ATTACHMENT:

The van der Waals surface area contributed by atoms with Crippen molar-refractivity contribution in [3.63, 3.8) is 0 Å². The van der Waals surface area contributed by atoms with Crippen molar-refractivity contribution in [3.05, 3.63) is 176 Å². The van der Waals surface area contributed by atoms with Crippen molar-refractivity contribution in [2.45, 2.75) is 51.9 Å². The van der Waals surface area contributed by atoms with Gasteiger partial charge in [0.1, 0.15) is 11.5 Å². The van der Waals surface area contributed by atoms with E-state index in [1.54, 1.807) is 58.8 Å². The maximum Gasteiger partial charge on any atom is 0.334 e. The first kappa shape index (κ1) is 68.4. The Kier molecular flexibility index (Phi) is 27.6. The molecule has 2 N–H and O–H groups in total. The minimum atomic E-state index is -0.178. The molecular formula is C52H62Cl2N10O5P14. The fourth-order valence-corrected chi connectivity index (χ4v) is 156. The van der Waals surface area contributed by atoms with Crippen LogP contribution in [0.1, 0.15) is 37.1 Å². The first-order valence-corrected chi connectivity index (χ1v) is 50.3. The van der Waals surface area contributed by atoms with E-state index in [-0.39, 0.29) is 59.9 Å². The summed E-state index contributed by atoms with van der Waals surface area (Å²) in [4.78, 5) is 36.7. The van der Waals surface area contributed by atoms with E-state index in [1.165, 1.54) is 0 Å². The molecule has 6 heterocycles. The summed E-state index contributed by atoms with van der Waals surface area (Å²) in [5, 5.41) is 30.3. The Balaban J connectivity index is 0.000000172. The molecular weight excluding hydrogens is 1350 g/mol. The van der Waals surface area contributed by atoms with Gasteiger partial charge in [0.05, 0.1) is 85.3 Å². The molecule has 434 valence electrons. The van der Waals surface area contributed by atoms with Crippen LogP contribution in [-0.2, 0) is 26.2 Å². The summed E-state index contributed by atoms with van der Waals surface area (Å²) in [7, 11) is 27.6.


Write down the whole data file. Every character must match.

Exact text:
The van der Waals surface area contributed by atoms with Crippen molar-refractivity contribution in [3.63, 3.8) is 0 Å². The van der Waals surface area contributed by atoms with Crippen molar-refractivity contribution in [3.05, 3.63) is 176 Å². The van der Waals surface area contributed by atoms with Crippen molar-refractivity contribution in [2.45, 2.75) is 51.9 Å². The van der Waals surface area contributed by atoms with Gasteiger partial charge in [0.1, 0.15) is 11.5 Å². The van der Waals surface area contributed by atoms with E-state index in [1.54, 1.807) is 58.8 Å². The maximum Gasteiger partial charge on any atom is 0.334 e. The first kappa shape index (κ1) is 68.4. The Kier molecular flexibility index (Phi) is 27.6. The molecule has 2 N–H and O–H groups in total. The minimum atomic E-state index is -0.178. The molecular formula is C52H62Cl2N10O5P14. The fourth-order valence-corrected chi connectivity index (χ4v) is 156. The van der Waals surface area contributed by atoms with Crippen LogP contribution in [0.1, 0.15) is 37.1 Å². The first-order valence-corrected chi connectivity index (χ1v) is 50.3. The van der Waals surface area contributed by atoms with E-state index in [-0.39, 0.29) is 59.9 Å². The summed E-state index contributed by atoms with van der Waals surface area (Å²) in [4.78, 5) is 36.7. The van der Waals surface area contributed by atoms with E-state index in [1.165, 1.54) is 0 Å². The molecule has 6 heterocycles. The summed E-state index contributed by atoms with van der Waals surface area (Å²) in [5, 5.41) is 30.3. The Balaban J connectivity index is 0.000000172. The molecular weight excluding hydrogens is 1350 g/mol. The van der Waals surface area contributed by atoms with Gasteiger partial charge in [0.05, 0.1) is 85.3 Å². The molecule has 434 valence electrons. The van der Waals surface area contributed by atoms with Crippen LogP contribution in [-0.2, 0) is 26.2 Å². The summed E-state index contributed by atoms with van der Waals surface area (Å²) in [7, 11) is 27.6.